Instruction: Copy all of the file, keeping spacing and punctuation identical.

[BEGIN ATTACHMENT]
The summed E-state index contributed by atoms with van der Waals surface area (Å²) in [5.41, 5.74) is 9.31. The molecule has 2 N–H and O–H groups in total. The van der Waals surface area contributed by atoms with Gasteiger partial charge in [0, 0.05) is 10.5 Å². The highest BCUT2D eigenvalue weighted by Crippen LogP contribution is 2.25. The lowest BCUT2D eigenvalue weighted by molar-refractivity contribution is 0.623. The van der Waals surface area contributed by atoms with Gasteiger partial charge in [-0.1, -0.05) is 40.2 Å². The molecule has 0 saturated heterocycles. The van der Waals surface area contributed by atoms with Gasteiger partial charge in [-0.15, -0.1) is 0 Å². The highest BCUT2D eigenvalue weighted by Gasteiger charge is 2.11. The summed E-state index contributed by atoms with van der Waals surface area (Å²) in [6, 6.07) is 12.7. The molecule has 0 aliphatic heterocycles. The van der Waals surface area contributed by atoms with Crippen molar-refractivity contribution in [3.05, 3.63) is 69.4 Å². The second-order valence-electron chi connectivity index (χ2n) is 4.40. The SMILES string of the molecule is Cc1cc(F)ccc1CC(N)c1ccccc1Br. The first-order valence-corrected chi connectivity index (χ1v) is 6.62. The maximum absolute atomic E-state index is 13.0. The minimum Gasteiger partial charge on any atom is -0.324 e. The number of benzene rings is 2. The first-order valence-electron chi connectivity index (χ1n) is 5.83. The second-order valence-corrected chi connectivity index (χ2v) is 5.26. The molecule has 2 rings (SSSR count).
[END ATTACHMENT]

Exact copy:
The summed E-state index contributed by atoms with van der Waals surface area (Å²) in [5.41, 5.74) is 9.31. The molecule has 2 N–H and O–H groups in total. The van der Waals surface area contributed by atoms with Gasteiger partial charge in [0, 0.05) is 10.5 Å². The highest BCUT2D eigenvalue weighted by Crippen LogP contribution is 2.25. The lowest BCUT2D eigenvalue weighted by molar-refractivity contribution is 0.623. The van der Waals surface area contributed by atoms with Gasteiger partial charge in [-0.1, -0.05) is 40.2 Å². The molecule has 0 saturated heterocycles. The van der Waals surface area contributed by atoms with Gasteiger partial charge in [-0.15, -0.1) is 0 Å². The highest BCUT2D eigenvalue weighted by Gasteiger charge is 2.11. The summed E-state index contributed by atoms with van der Waals surface area (Å²) in [6, 6.07) is 12.7. The molecule has 0 aliphatic heterocycles. The van der Waals surface area contributed by atoms with Crippen molar-refractivity contribution in [3.05, 3.63) is 69.4 Å². The second-order valence-electron chi connectivity index (χ2n) is 4.40. The SMILES string of the molecule is Cc1cc(F)ccc1CC(N)c1ccccc1Br. The first-order valence-corrected chi connectivity index (χ1v) is 6.62. The maximum absolute atomic E-state index is 13.0. The minimum Gasteiger partial charge on any atom is -0.324 e. The number of benzene rings is 2. The first-order valence-electron chi connectivity index (χ1n) is 5.83. The second-order valence-corrected chi connectivity index (χ2v) is 5.26. The molecule has 2 rings (SSSR count).